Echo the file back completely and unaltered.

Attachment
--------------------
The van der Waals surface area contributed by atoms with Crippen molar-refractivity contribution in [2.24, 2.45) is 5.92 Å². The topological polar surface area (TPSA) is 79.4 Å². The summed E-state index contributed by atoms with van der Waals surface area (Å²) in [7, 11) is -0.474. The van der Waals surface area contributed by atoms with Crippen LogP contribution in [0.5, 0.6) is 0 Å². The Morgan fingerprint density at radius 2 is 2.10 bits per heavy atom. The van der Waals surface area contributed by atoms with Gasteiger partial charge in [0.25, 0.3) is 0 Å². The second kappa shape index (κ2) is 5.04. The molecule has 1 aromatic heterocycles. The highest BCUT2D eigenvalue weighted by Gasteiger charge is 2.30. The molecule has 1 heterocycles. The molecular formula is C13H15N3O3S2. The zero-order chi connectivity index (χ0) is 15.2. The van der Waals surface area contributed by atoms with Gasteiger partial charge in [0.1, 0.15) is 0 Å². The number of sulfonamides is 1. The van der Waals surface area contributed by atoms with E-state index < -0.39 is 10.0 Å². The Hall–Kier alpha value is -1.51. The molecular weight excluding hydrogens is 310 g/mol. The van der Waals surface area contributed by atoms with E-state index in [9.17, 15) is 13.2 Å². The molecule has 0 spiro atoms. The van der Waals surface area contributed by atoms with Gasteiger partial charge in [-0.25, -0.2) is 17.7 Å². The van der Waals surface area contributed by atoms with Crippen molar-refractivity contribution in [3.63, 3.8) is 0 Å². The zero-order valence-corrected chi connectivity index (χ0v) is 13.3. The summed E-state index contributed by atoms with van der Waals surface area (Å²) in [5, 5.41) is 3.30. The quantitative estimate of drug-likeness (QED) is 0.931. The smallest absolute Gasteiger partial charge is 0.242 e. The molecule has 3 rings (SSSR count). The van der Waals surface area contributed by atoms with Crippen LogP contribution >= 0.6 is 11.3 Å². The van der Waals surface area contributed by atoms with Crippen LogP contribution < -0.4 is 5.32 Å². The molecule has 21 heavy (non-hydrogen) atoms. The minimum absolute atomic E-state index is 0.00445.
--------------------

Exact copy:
The van der Waals surface area contributed by atoms with Crippen molar-refractivity contribution in [2.24, 2.45) is 5.92 Å². The topological polar surface area (TPSA) is 79.4 Å². The summed E-state index contributed by atoms with van der Waals surface area (Å²) in [7, 11) is -0.474. The van der Waals surface area contributed by atoms with Crippen LogP contribution in [0.5, 0.6) is 0 Å². The Morgan fingerprint density at radius 2 is 2.10 bits per heavy atom. The van der Waals surface area contributed by atoms with Gasteiger partial charge in [0.25, 0.3) is 0 Å². The second kappa shape index (κ2) is 5.04. The molecule has 1 aromatic heterocycles. The highest BCUT2D eigenvalue weighted by Gasteiger charge is 2.30. The molecule has 1 heterocycles. The molecular formula is C13H15N3O3S2. The zero-order chi connectivity index (χ0) is 15.2. The van der Waals surface area contributed by atoms with Gasteiger partial charge in [0.1, 0.15) is 0 Å². The number of sulfonamides is 1. The van der Waals surface area contributed by atoms with E-state index < -0.39 is 10.0 Å². The Hall–Kier alpha value is -1.51. The molecular weight excluding hydrogens is 310 g/mol. The van der Waals surface area contributed by atoms with E-state index in [9.17, 15) is 13.2 Å². The molecule has 0 spiro atoms. The van der Waals surface area contributed by atoms with Gasteiger partial charge in [-0.25, -0.2) is 17.7 Å². The van der Waals surface area contributed by atoms with Crippen molar-refractivity contribution in [3.63, 3.8) is 0 Å². The zero-order valence-corrected chi connectivity index (χ0v) is 13.3. The summed E-state index contributed by atoms with van der Waals surface area (Å²) in [5, 5.41) is 3.30. The quantitative estimate of drug-likeness (QED) is 0.931. The smallest absolute Gasteiger partial charge is 0.242 e. The molecule has 3 rings (SSSR count). The van der Waals surface area contributed by atoms with Crippen LogP contribution >= 0.6 is 11.3 Å². The van der Waals surface area contributed by atoms with Crippen LogP contribution < -0.4 is 5.32 Å². The molecule has 21 heavy (non-hydrogen) atoms. The minimum absolute atomic E-state index is 0.00445.